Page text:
The function of the PFC involves the ability to project future consequences that result from current actions. PFC functions also include override and suppression of socially unacceptable responses as well as differentiation of tasks.
The PFC also plays an important part in integrating longer non-task based memories stored across the brain. These are often memories associated with emotions derived from input from the brain's limbic system. The frontal lobe modifies those emotions, generally to fit socially acceptable norms.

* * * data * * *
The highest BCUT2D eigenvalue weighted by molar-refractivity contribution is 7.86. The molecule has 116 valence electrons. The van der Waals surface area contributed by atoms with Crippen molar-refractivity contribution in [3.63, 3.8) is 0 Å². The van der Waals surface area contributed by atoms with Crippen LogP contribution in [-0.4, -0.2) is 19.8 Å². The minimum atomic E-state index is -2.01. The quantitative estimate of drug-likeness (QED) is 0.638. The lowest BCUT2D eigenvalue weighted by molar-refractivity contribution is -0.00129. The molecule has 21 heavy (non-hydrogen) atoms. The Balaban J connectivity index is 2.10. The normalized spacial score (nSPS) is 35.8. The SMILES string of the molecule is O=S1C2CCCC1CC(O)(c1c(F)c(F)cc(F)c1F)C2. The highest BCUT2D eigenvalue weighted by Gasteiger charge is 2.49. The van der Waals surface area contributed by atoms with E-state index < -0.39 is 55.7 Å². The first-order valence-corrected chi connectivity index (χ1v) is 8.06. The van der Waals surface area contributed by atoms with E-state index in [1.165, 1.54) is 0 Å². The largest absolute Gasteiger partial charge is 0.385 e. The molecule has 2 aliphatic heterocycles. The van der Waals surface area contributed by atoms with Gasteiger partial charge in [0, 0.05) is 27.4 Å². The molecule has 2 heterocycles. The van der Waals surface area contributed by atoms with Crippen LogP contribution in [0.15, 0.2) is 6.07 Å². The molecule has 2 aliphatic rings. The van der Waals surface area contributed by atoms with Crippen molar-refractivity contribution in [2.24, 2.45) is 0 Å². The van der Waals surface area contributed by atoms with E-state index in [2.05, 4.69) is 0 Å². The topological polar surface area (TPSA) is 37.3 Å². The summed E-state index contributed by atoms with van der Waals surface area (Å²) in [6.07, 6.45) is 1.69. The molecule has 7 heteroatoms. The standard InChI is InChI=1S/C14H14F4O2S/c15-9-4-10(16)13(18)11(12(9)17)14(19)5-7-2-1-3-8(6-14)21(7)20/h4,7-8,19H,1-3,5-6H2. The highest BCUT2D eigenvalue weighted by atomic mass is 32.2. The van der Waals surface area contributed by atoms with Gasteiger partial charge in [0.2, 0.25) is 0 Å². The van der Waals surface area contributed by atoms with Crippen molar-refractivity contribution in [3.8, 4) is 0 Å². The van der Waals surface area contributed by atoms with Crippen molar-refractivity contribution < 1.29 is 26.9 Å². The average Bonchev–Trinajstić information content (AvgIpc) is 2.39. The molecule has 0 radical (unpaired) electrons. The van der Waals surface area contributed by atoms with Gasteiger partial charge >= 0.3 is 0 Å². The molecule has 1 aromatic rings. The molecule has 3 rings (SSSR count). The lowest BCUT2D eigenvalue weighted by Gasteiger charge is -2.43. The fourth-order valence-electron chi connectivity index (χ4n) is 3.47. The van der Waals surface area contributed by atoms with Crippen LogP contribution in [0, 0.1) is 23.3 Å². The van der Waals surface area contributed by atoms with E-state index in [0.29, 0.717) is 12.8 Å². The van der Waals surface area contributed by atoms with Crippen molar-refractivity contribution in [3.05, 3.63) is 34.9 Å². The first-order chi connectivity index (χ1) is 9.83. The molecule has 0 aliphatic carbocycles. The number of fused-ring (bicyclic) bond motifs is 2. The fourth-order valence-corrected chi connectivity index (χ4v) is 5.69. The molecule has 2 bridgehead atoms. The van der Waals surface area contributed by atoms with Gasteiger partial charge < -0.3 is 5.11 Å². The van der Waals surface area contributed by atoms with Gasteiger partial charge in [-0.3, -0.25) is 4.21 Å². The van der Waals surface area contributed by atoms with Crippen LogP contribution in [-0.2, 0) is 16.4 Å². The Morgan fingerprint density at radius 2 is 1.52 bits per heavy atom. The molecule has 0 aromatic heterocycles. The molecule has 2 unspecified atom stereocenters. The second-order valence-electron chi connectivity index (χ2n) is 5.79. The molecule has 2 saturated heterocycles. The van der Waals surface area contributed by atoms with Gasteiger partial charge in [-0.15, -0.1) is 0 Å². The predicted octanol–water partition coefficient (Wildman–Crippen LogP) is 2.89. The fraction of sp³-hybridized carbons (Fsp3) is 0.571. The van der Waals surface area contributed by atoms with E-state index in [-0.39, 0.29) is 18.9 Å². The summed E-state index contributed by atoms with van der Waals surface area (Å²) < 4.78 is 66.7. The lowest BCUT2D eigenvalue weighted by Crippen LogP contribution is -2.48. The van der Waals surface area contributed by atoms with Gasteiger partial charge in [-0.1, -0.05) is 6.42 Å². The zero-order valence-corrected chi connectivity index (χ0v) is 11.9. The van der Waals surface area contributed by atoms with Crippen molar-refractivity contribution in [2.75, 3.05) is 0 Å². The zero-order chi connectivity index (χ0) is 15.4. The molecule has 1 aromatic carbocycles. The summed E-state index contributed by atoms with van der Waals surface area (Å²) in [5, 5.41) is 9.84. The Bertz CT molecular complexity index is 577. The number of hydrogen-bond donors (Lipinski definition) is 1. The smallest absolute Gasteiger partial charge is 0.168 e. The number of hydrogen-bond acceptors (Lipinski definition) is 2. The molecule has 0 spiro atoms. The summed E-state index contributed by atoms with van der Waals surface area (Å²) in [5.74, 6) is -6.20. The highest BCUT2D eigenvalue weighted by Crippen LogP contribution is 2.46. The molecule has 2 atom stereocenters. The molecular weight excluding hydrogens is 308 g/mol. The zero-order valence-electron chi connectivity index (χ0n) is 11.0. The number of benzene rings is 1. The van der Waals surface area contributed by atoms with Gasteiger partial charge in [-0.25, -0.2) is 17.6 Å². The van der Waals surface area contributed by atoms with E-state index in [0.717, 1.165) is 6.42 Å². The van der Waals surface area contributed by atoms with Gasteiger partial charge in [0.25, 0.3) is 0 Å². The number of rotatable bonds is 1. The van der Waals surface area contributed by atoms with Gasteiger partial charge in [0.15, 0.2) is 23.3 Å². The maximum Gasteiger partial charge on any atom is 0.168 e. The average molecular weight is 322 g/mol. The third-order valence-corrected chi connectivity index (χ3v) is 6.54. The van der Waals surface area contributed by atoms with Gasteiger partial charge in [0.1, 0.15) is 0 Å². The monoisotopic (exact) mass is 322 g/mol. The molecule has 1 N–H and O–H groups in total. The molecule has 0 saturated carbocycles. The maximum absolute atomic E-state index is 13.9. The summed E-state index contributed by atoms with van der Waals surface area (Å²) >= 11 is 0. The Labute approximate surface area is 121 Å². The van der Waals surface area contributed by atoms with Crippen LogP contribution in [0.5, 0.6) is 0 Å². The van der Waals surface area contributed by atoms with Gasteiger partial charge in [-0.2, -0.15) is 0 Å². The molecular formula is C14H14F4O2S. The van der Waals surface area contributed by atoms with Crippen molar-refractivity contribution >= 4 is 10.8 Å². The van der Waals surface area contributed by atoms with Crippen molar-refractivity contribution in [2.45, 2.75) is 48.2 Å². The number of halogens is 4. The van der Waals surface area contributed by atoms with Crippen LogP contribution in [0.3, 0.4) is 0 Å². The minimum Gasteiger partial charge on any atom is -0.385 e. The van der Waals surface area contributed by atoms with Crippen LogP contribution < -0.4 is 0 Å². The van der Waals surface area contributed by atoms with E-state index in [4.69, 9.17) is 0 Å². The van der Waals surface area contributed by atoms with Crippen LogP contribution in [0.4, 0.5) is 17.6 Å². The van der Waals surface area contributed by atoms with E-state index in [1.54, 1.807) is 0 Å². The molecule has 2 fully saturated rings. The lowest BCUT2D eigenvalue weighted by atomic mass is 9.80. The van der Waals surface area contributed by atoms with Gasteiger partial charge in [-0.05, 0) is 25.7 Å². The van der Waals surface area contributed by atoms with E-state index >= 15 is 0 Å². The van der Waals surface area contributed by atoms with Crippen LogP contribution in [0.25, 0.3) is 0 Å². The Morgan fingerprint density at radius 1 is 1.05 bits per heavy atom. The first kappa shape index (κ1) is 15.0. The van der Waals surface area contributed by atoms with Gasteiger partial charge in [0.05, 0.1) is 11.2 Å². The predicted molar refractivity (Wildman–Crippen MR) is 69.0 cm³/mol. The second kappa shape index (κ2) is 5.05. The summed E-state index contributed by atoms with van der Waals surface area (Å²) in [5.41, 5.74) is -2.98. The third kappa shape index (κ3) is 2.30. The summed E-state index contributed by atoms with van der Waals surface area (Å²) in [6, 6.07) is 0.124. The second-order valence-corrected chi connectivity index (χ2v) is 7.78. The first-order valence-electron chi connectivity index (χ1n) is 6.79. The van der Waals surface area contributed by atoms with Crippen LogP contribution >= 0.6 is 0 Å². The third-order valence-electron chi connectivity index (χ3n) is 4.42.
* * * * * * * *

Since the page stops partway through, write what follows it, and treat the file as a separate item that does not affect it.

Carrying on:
Theories of frontal lobe function can be separated into four categories:
It may be highlighted that the theories described above differ in their focus on certain processes/systems or construct-lets. Stuss (1999) remarks that the question of homogeneity (single construct) or heterogeneity (multiple processes/systems) of function "may represent a problem of semantics and/or incomplete functional analysis rather than an unresolvable dichotomy" (p. 348). However, further research will show if a unified theory of frontal lobe function that fully accounts for the diversity of functions will be available.